Cyber-attack on ICRC exposes data of 515,000 vulnerable people. The International Committee of the Red Cross this week said a hacking attack on its data servers had compromised confidential information on more than half a million vulnerable people, “including those separated from their families due to conflict, migration and disaster”. The information came from at least 60 Red Cross and Red Crescent chapters around the world, while the breach targeted a contractor in Switzerland that stores data for the organization. There was no indication that the data had been publicly shared or leaked, or who might be behind the attack. ICRC’s director-general Robert Mardini appealed to the culprits to “do the right thing” and not “share, sell, leak or otherwise use this data”. The breach forced the organization to shut down its systems aimed at reuniting family members separated by conflict, disaster or migration.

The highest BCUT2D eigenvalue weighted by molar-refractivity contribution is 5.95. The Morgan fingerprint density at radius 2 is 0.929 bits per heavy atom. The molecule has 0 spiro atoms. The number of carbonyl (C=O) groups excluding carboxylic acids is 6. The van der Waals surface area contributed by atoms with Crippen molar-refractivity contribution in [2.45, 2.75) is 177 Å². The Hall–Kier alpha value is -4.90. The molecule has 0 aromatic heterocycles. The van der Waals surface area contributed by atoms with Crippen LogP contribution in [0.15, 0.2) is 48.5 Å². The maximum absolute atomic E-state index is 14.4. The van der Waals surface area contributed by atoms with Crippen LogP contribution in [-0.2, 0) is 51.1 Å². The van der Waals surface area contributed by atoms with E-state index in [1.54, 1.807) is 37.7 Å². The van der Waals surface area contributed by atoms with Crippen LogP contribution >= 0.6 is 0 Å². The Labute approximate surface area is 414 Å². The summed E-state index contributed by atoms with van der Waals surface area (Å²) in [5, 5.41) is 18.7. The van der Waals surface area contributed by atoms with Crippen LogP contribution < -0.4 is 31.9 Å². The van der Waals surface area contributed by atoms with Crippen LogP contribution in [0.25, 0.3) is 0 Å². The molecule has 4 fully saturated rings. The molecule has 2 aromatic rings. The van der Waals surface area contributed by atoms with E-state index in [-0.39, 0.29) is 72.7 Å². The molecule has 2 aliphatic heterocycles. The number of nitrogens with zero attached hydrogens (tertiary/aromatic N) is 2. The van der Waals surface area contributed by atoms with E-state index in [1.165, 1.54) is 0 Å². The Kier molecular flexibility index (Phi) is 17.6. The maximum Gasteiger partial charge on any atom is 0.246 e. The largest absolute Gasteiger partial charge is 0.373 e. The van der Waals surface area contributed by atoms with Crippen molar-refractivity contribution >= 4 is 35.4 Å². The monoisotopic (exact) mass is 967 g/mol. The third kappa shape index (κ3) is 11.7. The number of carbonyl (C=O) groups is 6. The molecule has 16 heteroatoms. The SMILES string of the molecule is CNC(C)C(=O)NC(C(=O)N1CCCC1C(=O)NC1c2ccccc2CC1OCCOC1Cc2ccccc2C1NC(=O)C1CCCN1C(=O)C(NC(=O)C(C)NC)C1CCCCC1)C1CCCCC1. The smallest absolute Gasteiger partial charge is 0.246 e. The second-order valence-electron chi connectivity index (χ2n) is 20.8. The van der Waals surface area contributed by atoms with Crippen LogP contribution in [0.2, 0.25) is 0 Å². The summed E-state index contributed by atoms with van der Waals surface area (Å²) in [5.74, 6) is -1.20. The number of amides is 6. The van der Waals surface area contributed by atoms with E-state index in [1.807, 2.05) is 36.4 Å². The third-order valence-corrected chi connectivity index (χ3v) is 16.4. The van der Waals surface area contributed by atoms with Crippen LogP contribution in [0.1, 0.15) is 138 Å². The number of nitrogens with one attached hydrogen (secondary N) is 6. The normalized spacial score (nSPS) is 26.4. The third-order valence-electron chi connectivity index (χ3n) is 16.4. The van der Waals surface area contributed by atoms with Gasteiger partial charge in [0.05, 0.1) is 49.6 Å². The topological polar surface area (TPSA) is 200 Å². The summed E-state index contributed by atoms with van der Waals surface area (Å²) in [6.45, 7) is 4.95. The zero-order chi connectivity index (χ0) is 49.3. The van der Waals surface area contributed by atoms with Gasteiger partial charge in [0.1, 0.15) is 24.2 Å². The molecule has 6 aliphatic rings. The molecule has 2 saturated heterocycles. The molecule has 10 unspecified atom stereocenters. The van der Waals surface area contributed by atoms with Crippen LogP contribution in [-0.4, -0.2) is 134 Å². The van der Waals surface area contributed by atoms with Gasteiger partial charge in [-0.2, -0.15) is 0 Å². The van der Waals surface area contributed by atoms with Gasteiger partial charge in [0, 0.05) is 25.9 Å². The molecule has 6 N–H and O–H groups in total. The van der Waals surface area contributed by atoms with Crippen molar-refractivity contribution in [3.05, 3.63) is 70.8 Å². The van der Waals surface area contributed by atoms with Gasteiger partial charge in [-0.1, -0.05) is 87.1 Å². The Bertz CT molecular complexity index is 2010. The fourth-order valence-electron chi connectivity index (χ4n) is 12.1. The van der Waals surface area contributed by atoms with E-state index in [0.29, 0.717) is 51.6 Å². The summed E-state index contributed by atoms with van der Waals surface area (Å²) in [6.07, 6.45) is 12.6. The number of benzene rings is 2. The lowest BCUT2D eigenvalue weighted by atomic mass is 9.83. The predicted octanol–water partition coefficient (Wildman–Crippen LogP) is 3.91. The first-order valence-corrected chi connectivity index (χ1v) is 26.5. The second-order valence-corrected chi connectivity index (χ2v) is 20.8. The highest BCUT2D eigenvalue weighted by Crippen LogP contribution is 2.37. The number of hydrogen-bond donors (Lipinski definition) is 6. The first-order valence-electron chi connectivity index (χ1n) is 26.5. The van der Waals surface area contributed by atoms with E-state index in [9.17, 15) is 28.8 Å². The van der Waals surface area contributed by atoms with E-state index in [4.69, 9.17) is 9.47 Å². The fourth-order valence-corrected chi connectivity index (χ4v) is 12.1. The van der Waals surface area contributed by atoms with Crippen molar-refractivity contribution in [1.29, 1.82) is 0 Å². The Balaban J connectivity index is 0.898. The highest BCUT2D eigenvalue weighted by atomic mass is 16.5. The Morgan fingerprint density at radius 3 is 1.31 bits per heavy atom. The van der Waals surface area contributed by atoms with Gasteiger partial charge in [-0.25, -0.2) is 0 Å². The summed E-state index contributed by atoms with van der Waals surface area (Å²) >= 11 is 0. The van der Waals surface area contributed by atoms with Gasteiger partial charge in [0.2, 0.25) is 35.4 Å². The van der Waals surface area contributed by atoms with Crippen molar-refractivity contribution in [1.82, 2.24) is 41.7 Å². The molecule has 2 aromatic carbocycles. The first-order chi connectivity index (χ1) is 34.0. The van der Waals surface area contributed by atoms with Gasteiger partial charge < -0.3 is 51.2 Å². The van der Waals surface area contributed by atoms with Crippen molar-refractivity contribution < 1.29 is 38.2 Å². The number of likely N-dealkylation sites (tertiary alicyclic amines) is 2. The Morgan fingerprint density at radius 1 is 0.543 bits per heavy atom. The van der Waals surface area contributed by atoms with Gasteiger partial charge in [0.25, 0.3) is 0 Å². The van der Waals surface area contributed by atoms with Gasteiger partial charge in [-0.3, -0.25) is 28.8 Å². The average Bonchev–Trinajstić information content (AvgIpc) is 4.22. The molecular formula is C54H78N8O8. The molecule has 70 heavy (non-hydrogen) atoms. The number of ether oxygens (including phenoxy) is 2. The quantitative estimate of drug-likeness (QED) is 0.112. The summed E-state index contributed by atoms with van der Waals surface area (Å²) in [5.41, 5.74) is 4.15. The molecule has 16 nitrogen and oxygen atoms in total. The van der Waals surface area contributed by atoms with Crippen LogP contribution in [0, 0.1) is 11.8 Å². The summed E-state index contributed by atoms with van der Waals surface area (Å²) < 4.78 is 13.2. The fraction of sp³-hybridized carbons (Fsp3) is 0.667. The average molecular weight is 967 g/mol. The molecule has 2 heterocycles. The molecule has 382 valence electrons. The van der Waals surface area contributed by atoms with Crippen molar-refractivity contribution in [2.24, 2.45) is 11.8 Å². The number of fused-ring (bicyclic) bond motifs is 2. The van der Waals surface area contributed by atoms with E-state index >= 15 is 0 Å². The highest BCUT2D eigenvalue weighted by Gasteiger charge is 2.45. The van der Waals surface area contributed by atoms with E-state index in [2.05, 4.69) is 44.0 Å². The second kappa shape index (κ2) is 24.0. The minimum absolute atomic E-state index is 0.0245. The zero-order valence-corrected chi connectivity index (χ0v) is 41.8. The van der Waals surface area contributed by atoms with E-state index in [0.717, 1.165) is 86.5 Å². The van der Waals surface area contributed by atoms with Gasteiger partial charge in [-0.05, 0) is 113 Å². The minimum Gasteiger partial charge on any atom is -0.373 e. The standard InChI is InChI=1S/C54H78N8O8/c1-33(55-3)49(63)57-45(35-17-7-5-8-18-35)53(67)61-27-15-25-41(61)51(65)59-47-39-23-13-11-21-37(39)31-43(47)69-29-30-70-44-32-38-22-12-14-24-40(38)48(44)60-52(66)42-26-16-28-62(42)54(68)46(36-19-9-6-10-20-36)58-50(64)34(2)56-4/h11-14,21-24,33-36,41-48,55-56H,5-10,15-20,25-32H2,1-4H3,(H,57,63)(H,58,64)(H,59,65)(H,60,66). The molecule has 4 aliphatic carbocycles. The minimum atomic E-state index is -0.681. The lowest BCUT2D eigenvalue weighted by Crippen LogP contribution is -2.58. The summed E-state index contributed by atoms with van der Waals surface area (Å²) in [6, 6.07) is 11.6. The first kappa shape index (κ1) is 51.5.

Two earthquakes strike Afghanistan. Two earthquakes struck a remote, mountainous area of western Afghanistan on Monday, killing at least 27 people and destroying hundreds of homes in Qadis district. Three days of heavy rainfall prior to the earthquake had left mud-brick houses vulnerable, said a spokesperson for the governor in Badghis Province, near the border with Turkmenistan. One resident told the New York Times that the death toll would likely rise, because many families were still buried under rubble. UNHCR said it was distributing tents, blankets and household items to affected households. Afghanistan is already in the grip of a humanitarian crisis with the economy in free fall and half the population facing acute hunger. A devastating drought has compounded the crisis with earthquake-hit Qadis one of the worst-affected areas.